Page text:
For those not familiar with the above title, it’s in the theme of one of my favorite characters from the original Batman® series of the sixties known as “The Riddler” played by Frank Gorshin. His questions (or riddles) always started with the phrase, “Riddle me this, Batman!” And it is in this theme one question keeps gnawing at the back of my head as I look over Alphabet’s™(better known as Google™) pleasantly reported earnings beat.
Here’s what I just can’t seem to reconcile:
Paid “Clicks” grew by some +58%. Sounds pretty stellar, does it not? But here’s where something just isn’t squaring up too me, ready?
If paid “clicks” are showing their advertising power to attract with such an increase – then why would there be a need to be discounting them at double-digit (-22%) percentages?
Remember, the accepted metric, or “standard” across all advertising platforms for years, which still continues today – is that it takes on average 1000 viewers to make 1 physical positive action, in this case it would be a click.
This is known as the “Direct Mailing Standard” and also “The Times” metric as was adopted by the NYT™ years back. It’s been a standard and continues as one, because it’s been proven out even when it comes to the web of today. I know this from personal experience, because I’ve seen it work and play out in real-time via my own measurements. And also, I sold advertising earlier in my career, which is why I also know of it.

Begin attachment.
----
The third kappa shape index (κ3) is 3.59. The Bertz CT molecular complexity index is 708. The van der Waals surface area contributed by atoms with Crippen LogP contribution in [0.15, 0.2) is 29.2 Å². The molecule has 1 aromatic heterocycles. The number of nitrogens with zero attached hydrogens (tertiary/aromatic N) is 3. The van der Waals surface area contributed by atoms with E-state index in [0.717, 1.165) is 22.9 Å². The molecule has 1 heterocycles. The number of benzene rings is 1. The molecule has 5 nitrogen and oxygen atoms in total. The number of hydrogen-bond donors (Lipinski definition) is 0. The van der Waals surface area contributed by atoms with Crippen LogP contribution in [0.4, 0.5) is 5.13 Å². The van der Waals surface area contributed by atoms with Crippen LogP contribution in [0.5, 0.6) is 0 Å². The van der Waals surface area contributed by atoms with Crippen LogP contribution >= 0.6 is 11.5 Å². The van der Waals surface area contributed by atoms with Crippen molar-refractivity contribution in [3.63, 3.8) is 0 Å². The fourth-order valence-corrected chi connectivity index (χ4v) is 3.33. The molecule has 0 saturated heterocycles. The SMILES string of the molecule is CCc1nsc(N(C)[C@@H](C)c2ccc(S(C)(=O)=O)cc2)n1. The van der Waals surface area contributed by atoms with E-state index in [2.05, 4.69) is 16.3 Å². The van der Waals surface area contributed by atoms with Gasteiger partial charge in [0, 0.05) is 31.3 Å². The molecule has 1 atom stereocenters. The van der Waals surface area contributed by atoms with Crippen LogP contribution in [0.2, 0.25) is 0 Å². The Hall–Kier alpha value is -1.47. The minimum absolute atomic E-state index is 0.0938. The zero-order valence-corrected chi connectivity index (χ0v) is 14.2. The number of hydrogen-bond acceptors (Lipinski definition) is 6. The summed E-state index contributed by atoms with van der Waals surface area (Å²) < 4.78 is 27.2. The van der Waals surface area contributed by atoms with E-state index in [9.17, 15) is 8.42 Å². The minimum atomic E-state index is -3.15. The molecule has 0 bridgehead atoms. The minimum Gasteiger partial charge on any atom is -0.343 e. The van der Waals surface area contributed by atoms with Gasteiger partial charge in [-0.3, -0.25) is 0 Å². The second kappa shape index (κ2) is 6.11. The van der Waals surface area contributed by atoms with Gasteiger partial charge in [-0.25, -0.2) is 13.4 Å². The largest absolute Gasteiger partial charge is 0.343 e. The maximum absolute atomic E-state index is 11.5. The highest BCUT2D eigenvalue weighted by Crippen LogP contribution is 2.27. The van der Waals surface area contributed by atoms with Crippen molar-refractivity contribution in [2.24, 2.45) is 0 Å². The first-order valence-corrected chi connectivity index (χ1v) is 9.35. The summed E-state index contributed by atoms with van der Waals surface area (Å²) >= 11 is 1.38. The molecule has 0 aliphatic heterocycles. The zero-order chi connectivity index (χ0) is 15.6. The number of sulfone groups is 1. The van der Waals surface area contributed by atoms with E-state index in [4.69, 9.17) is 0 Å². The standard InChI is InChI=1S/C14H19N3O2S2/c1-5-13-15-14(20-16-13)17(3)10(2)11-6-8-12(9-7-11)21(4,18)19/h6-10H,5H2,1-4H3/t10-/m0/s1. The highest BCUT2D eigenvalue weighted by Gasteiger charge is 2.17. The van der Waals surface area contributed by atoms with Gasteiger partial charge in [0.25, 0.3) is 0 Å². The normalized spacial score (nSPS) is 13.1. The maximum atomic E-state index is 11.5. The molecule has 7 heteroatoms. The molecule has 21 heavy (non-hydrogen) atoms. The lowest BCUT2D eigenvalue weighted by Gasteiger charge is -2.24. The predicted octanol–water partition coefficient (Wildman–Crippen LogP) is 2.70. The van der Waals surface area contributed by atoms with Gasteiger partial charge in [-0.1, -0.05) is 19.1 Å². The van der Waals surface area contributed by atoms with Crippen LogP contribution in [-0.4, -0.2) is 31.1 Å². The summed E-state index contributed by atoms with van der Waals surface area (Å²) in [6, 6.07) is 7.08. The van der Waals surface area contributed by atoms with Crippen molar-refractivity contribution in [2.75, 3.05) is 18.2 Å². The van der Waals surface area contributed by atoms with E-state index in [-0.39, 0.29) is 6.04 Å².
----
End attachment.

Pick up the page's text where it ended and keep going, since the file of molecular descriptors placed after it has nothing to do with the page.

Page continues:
Which brings me back to my conundrum, which is this:
If you were the vendor or holder of something which showed a +58% increase in demand or its effectiveness – would you then discount it -22%?
Better question might be, “Why would you discount it at all?”
Then again, these “clicks” are set by auction if I’m not mistaken, so that would mean people found them less valuable even though they proved to be 58% more effective? (effective as in getting someone to click on it I have to presume)
To ask it another way: If we propose all things being equal in assumptions for effectiveness via the previous quarter – and the bidding results return with a -22% haircut – what does that signal?
Remember, If we give the assumptive benefit-of-doubt as an advertiser, we would have no idea there would/may be an increase at all. i.e., Meaning our best hoped assumption would be that they would be at least as effective as last time in returning prior results. A very fair assumption, indeed. Especially in advertising. Yet, that assumption, if it worked precisely the same as before, was worth -22% less to those advertisers going in? Are you seeing my point?
Maybe it’s me, but there just seems to be something perplexing in these numbers. However, if we apply Occam’s Razor maybe there’s an answer. Such as:
Is the value of “clicks” going down by double-digit percentages (e.g., -22%) because advertisers are not willing to pay for ads that attract nothing more than a “bots” eye?
Maybe, it’s precisely those “bots” that are now needing to work over time (e.g., +58%) being deployed in ever greater numbers to make up for the loss in revenue?
Again, all conjecture, but I just can’t seem to ratify that conundrum to my satisfaction.
I mean, it’s not like there’s any known problems in advertising when it comes to being plagued by “bots,” right?
Or maybe there is. To wit:
(Source – Non-working screenshot of top result using Bing™ via entering search term “Buy google clicks”)
© 2018 Mark St.Cyr